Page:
Bryozoans are potentially useful as environmental indicators, although their application to this topic is rarely straightforward. A major problem is comparing modern, cheilostome-dominated assemblages with older faunas. Rare bryozoan species are tolerant of most conditions, so statistical analyses of diversity or abundance tend to be applied. In post-Palaeozoic rocks and in the modern oceans, bryozoans are dominant members of shallow benthic communities in temperate latitudes, with normal salinity and low to moderate rates of sedimentation. Abundance in the modern day peaks at water depths of 40-90 m, and in areas with sedimentation rates of less than 100 cm/1000 years. In common with most organisms, a high diversity usually represents environments close to the ideal range, while high abundances of a small number of species can typify more extreme conditions.
Individual shapes and sizes may also be used as environmental indicators in some cases. In general it has been observed that colony and zooid size decrease with increasing depth, although, paradoxically, zooids tend to be larger in cooler water. The shape of a bryozoan colony may be more or less favored in different environments. This means that environmental data may be buried in lists of the relative abundance of different morphological types. For example, encrusting forms are more common than erect shapes in shallow water in modern oceans, whilst rigid, erect colony shapes are most common from deep water assemblages. Free-living, mobile colonies are typical of sandy sea beds, where the bryozoan colony needs to be able to respond to a substrate that is itself mobile.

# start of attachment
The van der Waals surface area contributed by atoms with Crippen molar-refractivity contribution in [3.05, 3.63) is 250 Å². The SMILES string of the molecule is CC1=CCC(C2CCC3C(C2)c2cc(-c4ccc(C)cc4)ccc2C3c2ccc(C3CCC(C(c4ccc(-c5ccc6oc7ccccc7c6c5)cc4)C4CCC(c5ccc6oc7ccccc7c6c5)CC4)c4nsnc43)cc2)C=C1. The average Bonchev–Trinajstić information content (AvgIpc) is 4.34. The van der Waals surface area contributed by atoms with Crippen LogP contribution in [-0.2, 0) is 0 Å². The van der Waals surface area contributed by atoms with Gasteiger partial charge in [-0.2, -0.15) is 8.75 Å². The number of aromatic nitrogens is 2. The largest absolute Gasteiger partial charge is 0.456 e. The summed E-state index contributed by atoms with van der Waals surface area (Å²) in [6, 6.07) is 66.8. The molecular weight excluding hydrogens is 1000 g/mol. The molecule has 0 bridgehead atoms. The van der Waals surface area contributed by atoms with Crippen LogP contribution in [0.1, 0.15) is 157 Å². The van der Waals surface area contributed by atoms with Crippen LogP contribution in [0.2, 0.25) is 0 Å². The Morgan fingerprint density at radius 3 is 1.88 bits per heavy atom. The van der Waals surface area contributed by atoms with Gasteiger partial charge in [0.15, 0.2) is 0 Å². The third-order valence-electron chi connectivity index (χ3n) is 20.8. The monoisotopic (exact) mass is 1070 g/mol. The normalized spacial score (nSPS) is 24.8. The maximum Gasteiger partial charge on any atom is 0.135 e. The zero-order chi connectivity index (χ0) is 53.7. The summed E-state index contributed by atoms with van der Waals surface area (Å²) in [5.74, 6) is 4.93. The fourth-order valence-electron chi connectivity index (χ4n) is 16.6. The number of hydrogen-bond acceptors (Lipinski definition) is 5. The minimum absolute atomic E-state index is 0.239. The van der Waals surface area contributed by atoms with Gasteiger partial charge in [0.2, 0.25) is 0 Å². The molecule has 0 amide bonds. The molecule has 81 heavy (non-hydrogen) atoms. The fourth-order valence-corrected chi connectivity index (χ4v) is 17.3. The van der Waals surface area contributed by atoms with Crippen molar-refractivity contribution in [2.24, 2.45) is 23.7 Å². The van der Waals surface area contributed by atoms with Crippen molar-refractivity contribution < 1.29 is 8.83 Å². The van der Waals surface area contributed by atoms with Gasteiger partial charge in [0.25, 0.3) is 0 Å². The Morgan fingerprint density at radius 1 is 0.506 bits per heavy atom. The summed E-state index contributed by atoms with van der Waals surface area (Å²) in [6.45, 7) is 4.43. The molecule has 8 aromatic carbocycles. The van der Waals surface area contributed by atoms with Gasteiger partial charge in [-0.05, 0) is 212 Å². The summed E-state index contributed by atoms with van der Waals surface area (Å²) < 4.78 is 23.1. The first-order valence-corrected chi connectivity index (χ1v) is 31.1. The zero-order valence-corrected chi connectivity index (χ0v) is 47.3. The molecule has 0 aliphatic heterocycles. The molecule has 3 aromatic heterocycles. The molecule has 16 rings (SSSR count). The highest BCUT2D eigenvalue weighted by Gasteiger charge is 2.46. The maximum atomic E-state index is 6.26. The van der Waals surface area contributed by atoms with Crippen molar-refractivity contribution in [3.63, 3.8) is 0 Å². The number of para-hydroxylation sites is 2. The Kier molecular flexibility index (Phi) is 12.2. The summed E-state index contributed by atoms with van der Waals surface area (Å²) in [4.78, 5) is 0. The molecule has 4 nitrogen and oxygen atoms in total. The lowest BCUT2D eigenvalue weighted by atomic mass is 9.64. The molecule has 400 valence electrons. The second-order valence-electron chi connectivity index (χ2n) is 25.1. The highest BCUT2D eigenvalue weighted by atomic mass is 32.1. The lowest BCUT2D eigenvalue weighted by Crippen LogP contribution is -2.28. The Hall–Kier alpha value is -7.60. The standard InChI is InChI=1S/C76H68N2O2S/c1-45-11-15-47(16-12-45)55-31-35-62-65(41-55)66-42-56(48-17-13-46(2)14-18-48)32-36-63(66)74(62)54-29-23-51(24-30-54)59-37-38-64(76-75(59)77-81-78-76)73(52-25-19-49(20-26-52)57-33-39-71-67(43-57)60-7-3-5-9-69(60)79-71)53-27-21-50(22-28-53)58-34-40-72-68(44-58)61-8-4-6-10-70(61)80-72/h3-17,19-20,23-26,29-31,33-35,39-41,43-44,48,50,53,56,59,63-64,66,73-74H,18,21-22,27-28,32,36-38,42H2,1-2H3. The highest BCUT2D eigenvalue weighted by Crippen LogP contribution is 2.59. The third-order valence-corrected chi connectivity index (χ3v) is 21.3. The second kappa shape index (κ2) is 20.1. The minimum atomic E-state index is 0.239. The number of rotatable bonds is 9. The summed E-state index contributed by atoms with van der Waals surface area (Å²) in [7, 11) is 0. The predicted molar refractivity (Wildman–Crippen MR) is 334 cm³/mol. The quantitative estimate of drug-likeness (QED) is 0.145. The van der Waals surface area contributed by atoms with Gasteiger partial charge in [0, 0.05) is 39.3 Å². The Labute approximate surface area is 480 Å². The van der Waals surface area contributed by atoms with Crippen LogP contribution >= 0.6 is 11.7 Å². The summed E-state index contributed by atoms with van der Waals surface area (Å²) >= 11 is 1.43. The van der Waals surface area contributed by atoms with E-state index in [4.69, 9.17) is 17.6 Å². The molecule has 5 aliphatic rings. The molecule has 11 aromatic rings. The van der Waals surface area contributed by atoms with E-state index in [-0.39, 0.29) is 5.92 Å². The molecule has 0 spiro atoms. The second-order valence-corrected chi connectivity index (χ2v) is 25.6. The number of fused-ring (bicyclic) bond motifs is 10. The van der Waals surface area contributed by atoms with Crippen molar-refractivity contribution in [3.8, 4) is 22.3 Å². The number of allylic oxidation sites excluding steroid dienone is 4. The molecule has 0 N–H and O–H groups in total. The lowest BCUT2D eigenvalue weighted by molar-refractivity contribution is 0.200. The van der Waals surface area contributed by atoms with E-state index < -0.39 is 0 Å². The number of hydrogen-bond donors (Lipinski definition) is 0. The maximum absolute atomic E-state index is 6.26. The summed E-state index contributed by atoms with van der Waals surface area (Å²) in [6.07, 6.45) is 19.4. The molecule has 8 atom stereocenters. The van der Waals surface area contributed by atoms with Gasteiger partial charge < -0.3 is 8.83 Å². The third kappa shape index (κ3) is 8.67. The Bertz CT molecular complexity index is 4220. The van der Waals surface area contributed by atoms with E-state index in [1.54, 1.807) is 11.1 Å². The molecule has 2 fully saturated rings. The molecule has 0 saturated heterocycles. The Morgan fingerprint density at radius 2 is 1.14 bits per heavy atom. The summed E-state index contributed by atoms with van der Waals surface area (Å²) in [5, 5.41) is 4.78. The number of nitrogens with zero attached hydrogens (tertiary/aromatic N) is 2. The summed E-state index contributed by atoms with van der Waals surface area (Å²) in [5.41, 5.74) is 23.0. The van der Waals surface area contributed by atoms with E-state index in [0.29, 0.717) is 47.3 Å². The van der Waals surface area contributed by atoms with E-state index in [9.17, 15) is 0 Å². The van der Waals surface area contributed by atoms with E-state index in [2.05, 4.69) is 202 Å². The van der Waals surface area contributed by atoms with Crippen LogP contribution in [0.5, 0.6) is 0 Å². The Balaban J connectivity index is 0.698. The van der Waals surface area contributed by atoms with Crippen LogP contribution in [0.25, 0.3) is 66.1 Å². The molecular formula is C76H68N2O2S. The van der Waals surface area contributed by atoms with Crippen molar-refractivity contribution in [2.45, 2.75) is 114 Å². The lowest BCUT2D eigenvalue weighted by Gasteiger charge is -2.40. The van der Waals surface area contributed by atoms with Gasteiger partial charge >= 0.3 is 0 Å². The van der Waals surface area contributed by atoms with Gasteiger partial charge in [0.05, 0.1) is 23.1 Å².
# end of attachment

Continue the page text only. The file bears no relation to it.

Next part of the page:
Stenolaemate bryozoan Ordovician-Permian
An erect, fan-shaped bryozoan with the branches of the colony stiffened by cross bars. The skeleton is lightly to moderately calcified. Colonies ranged in size up to 20 cm in height, and were locally rock forming. Each fan generated a one-way current of water through its apertures, from the side that bore lophophores towards the side that had none.
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